The time we live in can only be described as bordering on the unfathomable: infants use iPads, celebrities show up at music festivals post mortem and human beings serve as wireless hotspots. We have gone from analog to digital overnight. The change is even reflected in our workplace terminology. We connect (meet), download (inform our colleagues about a project) and kvetch about bandwidth (time required to accomplish tasks). How can any industry keep up?
I left last week’s PCMA Convening Leaders conference in Orlando thinking about a number of statements, but one in particular has stayed with me. Thomas Friedman’s keynote, which alternatively addressed the failures and mandates we have as a country to avoid becoming a mid-day snack for China, mentioned the mantra of Silicon Valley start-ups, “Always be in beta.” It seemed to be the perfect solution for an industry of analogs trying to cope with digital disruption.
Even as the gauntlet of digital disruption—social media, mobile, virtual events, new content channels—was thrown down, PCMA looked it square in the eye and said, “Bring it on.” They attempted to scratch the surface of the issues surrounding digital technologies and meetings in a panel discussion, which I moderated, including industry luminaries from both sides of the aisle. We succeeded in laying out the issues and even discussing the “elephant in the room”: live events are not immune to the disruption.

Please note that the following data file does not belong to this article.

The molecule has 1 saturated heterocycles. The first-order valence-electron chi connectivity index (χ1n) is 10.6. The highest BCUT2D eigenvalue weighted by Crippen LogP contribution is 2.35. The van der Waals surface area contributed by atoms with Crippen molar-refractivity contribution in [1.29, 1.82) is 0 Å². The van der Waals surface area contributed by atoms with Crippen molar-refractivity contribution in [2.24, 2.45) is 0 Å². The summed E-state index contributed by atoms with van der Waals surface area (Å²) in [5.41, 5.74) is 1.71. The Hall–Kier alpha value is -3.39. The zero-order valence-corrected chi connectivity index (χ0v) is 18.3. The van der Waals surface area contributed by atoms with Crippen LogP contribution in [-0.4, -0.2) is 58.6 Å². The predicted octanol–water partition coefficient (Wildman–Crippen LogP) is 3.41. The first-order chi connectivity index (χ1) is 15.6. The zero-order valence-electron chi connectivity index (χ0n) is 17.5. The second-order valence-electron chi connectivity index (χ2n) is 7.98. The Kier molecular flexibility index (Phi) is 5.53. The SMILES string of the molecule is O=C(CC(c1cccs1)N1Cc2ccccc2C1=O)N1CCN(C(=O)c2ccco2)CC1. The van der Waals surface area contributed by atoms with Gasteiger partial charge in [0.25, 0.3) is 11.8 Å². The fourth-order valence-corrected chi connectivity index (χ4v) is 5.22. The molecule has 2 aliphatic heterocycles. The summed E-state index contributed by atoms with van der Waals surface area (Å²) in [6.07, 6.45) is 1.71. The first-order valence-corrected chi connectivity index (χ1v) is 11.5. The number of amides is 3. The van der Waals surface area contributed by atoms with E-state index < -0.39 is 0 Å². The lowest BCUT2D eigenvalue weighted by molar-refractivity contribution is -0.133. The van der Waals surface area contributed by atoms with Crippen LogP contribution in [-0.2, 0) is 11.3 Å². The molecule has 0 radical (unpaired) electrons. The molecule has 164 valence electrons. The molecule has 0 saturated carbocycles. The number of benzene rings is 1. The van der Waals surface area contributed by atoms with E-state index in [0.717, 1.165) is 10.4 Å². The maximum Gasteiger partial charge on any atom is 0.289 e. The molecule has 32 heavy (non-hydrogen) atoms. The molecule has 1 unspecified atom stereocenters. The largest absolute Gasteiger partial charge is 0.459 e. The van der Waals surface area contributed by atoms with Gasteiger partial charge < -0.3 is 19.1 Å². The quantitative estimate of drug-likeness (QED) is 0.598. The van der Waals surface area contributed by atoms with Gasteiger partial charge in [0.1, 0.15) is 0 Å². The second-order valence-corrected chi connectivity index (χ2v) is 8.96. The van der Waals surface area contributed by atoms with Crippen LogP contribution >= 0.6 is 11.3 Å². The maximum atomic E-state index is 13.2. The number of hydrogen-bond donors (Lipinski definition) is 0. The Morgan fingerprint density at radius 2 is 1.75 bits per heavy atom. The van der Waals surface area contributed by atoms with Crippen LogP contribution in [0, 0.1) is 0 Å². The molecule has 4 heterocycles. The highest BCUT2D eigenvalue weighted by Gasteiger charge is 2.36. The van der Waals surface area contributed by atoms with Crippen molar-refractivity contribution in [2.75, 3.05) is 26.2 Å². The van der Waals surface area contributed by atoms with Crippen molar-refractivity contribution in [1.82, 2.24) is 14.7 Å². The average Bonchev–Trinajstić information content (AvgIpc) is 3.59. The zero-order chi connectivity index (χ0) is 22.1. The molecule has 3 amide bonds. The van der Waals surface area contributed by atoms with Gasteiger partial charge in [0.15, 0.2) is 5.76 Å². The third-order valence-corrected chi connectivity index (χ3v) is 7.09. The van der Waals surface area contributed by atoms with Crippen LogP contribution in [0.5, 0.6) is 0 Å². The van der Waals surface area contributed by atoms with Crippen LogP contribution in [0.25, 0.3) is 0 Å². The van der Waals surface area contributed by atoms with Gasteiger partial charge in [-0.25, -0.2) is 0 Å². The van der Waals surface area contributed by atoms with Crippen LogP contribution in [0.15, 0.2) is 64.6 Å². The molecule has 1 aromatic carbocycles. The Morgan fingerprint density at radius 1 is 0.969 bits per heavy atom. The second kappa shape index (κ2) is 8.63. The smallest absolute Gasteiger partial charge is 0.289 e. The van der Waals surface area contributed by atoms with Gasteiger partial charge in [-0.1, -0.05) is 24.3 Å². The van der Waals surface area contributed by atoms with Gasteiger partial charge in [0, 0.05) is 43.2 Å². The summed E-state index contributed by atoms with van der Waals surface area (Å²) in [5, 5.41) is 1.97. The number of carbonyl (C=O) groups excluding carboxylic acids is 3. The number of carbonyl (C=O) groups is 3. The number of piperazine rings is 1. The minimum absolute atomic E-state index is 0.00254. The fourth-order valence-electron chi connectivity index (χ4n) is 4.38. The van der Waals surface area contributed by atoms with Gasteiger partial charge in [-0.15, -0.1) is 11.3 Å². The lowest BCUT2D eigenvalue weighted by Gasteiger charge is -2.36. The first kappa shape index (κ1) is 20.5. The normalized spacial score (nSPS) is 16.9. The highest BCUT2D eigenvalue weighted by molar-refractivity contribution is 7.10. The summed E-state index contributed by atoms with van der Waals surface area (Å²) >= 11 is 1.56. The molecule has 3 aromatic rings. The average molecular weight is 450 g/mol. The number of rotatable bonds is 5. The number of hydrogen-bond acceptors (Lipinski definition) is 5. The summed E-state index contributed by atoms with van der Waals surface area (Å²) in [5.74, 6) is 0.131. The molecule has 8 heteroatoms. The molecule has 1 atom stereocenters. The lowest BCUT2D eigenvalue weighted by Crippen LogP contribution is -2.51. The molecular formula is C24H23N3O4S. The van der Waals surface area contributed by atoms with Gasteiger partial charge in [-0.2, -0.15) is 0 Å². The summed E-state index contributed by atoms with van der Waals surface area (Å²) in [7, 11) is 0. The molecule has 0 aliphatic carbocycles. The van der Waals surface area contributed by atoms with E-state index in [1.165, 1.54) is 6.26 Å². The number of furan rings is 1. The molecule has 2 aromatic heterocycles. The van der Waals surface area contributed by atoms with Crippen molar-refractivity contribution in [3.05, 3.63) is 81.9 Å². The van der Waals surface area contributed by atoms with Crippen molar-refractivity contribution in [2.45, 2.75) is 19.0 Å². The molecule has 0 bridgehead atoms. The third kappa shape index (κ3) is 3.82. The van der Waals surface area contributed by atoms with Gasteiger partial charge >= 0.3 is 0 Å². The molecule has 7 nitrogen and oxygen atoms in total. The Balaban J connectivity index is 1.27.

In fact, PCMA not only exposed the obvious, they embraced it with their continued collaboration with the Virtual Edge Institute and their support of BOBtv. Virtual Edge education is now seamlessly blended into the Convening Leaders programming including an opportunity to sit for the Digital Event Strategist certification exam. An undercurrent of anticipation of the rollout this year of BOBtv was ever present during the meeting. The live streaming of the keynotes and several popular sessions from the conference was another hat tip to digital.
PCMA took mobile a step further this year by deploying a game on the existing mobile platform provided by Active Network. Participants were encouraged to complete evaluations, scan QR codes, add sessions to their agendas and perform other tasks in order to earn points and a coveted position at the top of the leaderboard. Then in typical PCMA style, staffers invited participants to a discussion of what went well, what could be done better and how the game layer performed overall.
The signs of social media were alive and well this year again. PCMA sponsored an official Tweetup. The mobile platform offered plenty of opportunities to tweet, post and upload content—and according to PCMA staff, they did. The three year-old Learning Lounge introduced attendees to a new platform called Tout (scheduled to be a part of the event next year), which developers describe as “Twitter for video.” Tout allows users to create 15-second video updates and add them directly to their Twitter and Facebook streams while enabling other users to reply with their own videos.
More than any specific program feature or technological innovation, it was PCMA’s attitude toward digital disruption that was so obvious at the event. They must have trepidation about keeping pace with technology and the future of meetings—their members surely do—but they didn’t let that paranoia stop them. If the level of experimentation at the meeting (lunch four different ways and the trade show reimagined) was any indication, PCMA is always in beta, trying new form factors and delivery systems. It almost seemed as if, despite some of the glitches that come with the territory, they embrace digital and disruption in general as a matter of policy. What a difference (non) denial makes.